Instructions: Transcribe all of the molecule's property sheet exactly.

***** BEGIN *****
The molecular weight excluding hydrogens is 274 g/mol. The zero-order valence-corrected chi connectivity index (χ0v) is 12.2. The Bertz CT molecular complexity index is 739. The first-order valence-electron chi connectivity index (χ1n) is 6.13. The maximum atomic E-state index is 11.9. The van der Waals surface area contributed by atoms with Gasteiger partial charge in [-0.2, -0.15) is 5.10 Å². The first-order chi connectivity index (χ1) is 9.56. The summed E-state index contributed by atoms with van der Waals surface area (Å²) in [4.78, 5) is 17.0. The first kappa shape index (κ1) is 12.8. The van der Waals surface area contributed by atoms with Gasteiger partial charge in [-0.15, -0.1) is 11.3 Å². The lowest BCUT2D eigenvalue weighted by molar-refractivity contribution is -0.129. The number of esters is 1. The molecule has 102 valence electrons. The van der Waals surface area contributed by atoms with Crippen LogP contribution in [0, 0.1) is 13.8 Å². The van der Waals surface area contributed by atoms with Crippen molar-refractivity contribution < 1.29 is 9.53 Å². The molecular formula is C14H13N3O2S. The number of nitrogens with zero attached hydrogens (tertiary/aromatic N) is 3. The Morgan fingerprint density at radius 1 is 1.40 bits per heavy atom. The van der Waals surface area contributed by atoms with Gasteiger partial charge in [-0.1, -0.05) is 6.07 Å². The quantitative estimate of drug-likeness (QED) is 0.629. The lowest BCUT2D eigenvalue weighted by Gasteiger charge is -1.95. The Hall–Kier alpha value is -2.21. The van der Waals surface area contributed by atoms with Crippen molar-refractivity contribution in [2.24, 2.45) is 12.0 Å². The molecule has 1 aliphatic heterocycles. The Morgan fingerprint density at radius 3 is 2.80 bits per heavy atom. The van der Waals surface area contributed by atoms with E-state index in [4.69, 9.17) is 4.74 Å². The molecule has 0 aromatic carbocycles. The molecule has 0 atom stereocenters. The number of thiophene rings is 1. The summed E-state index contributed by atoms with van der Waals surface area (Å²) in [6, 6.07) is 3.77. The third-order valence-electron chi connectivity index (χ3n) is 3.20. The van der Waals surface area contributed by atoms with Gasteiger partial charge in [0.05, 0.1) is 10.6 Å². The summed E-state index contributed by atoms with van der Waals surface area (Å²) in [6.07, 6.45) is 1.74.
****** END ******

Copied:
The molecular weight excluding hydrogens is 274 g/mol. The zero-order valence-corrected chi connectivity index (χ0v) is 12.2. The Bertz CT molecular complexity index is 739. The first-order valence-electron chi connectivity index (χ1n) is 6.13. The maximum atomic E-state index is 11.9. The van der Waals surface area contributed by atoms with Gasteiger partial charge in [-0.2, -0.15) is 5.10 Å². The first-order chi connectivity index (χ1) is 9.56. The summed E-state index contributed by atoms with van der Waals surface area (Å²) in [4.78, 5) is 17.0. The first kappa shape index (κ1) is 12.8. The van der Waals surface area contributed by atoms with Gasteiger partial charge in [-0.15, -0.1) is 11.3 Å². The lowest BCUT2D eigenvalue weighted by molar-refractivity contribution is -0.129. The number of esters is 1. The molecule has 102 valence electrons. The van der Waals surface area contributed by atoms with Crippen LogP contribution in [0, 0.1) is 13.8 Å². The van der Waals surface area contributed by atoms with Crippen molar-refractivity contribution < 1.29 is 9.53 Å². The molecular formula is C14H13N3O2S. The number of nitrogens with zero attached hydrogens (tertiary/aromatic N) is 3. The Morgan fingerprint density at radius 1 is 1.40 bits per heavy atom. The van der Waals surface area contributed by atoms with Gasteiger partial charge in [-0.1, -0.05) is 6.07 Å². The quantitative estimate of drug-likeness (QED) is 0.629. The lowest BCUT2D eigenvalue weighted by Gasteiger charge is -1.95. The Hall–Kier alpha value is -2.21. The van der Waals surface area contributed by atoms with Crippen molar-refractivity contribution in [2.24, 2.45) is 12.0 Å². The molecule has 1 aliphatic heterocycles. The Morgan fingerprint density at radius 3 is 2.80 bits per heavy atom. The van der Waals surface area contributed by atoms with E-state index in [4.69, 9.17) is 4.74 Å². The molecule has 0 aromatic carbocycles. The molecule has 0 atom stereocenters. The number of thiophene rings is 1. The summed E-state index contributed by atoms with van der Waals surface area (Å²) in [6, 6.07) is 3.77. The third-order valence-electron chi connectivity index (χ3n) is 3.20. The van der Waals surface area contributed by atoms with Gasteiger partial charge in [0.05, 0.1) is 10.6 Å². The summed E-state index contributed by atoms with van der Waals surface area (Å²) in [6.07, 6.45) is 1.74.